These are benefits that the U.S. Government, in consultation with Congress and American manufacturers, farmers and service-providers as well as fellow with WTO members, worked hard to achieve, through intensive negotiations, and with bipartisan support by successive U.S. administrations, culminating in Russia’s accession to the WTO in August 2012.

What does this mean for the future? For context, as one of the world’s larger emerging markets, Russia has been playing a growing role in U.S. trade and investment, in particular as a market for U.S. goods. In 2012, American exports to Russia rose approximately 25 percent over 2011’s level, growing more than five times as fast as U.S. exports to the world as a whole. More exports means support for more American jobs.

U.S. exporters stand to benefit further from greater and more predictable market access, as tariffs fall in line with Russia’s commitments to reduce and bind tariffs on many industrial products. In the past, Russia was able to increase tariffs without limit. As a result of its WTO commitments, Russia’s tariffs will be bound at an average rate of about seven percent. U.S. exports in key sectors like information technology, civil aircraft, chemicals, agricultural products and many types of capital goods and equipment will see significant tariff benefits.

In the past, U.S. service providers were excluded from many sectors or faced barriers in those sectors where they were allowed to operate. Russia’s market access and national treatment commitments provide new opportunities in telecommunications, computer services, express delivery, distribution, financial services and audio-visual services.

Russia’s commitments on non-tariff measures, including obligations to abide by WTO rules on technical barriers to trade, subsidies, and sanitary and phytosanitary (SPS) measures, will limit Russia’s ability to take certain kinds of arbitrary actions, such as SPS and other measures that have restricted U.S. exports of meat and poultry, spirits, and dairy products.

Russia’s trade environment also should continue to benefit over time from commitments in the area of transparency. U.S. exporters have in the past come up against laws and regulations adopted without adequate opportunity for input from interested parties or without reliable information about regulations on trade in a given product or industry. Under the WTO, Russia is obligated to apply WTO rules on transparency, including formal establishment of notice and comment procedures for proposed measures affecting trade in goods, services and intellectual property and requirements to provide decisions in writing and new rights of appeal.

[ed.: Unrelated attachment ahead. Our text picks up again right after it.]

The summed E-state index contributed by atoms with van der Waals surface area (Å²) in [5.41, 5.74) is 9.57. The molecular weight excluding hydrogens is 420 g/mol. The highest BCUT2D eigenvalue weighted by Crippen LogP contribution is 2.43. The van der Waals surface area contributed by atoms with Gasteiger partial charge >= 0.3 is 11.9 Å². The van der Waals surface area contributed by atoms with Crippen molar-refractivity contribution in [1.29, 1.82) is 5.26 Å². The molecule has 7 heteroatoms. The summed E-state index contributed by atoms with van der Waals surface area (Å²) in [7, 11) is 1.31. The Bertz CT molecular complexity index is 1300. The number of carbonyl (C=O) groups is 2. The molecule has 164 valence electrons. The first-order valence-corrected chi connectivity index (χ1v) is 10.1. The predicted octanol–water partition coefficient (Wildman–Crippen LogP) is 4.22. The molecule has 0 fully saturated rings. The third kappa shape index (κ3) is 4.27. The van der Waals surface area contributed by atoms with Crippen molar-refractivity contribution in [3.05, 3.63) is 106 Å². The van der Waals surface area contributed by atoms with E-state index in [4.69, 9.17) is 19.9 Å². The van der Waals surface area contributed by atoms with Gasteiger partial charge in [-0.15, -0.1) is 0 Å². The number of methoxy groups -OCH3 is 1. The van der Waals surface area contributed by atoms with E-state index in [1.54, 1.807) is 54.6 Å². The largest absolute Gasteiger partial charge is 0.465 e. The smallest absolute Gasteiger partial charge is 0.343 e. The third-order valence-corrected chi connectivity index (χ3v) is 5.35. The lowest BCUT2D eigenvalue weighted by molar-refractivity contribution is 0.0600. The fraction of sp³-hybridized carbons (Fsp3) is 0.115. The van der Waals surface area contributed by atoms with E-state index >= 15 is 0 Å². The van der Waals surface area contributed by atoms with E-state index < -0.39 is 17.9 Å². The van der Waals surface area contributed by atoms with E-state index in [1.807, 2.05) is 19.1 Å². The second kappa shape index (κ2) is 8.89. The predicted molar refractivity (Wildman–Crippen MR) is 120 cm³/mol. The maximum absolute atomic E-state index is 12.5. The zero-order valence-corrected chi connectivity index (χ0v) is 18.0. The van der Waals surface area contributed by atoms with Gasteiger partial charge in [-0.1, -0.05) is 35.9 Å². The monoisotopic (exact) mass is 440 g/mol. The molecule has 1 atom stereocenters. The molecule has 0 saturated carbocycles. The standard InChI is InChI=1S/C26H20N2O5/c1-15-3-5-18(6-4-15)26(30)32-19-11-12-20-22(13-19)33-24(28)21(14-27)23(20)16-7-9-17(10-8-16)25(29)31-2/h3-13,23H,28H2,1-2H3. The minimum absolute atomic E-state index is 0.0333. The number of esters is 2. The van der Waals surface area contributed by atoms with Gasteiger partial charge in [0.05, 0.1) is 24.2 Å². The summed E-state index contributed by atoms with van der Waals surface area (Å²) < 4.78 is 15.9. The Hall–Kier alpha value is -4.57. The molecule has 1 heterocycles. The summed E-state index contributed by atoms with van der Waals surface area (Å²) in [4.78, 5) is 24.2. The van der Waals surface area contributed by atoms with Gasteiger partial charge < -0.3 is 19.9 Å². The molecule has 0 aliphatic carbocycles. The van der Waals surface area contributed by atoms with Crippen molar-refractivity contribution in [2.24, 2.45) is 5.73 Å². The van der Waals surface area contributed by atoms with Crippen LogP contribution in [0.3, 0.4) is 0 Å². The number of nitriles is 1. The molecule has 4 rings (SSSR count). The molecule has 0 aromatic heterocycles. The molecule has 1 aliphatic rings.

As the volume and breadth of U.S.-Russia trade grows, establishing PNTR has provided the U.S. with more tools and the leverage to hold Russia accountable for the obligations it has undertaken, and to defend U.S. economic interests in Russia’s market. In the coming months, the International Trade Administration plans to step up our outreach to advise U.S. industry of new opportunities in Russia’s market – as well as its remaining challenges. These challenges still can be considerable, as indicated in the World Bank’s most recent “Doing Business” rankings, where despite jumping eight places in the rankings, Russia placed 112th out of 185 economies surveyed.

The Commerce Department will be working under the U.S.-Russia Business Development and Economic Relations Working Group (part of the U.S.-Russia Bilateral Presidential Commission) to continue to bring U.S. business interests to the fore in discussions with our Russian counterparts on ways to further expand this growing trade relationship in ways that benefit U.S. industry and U.S. workers.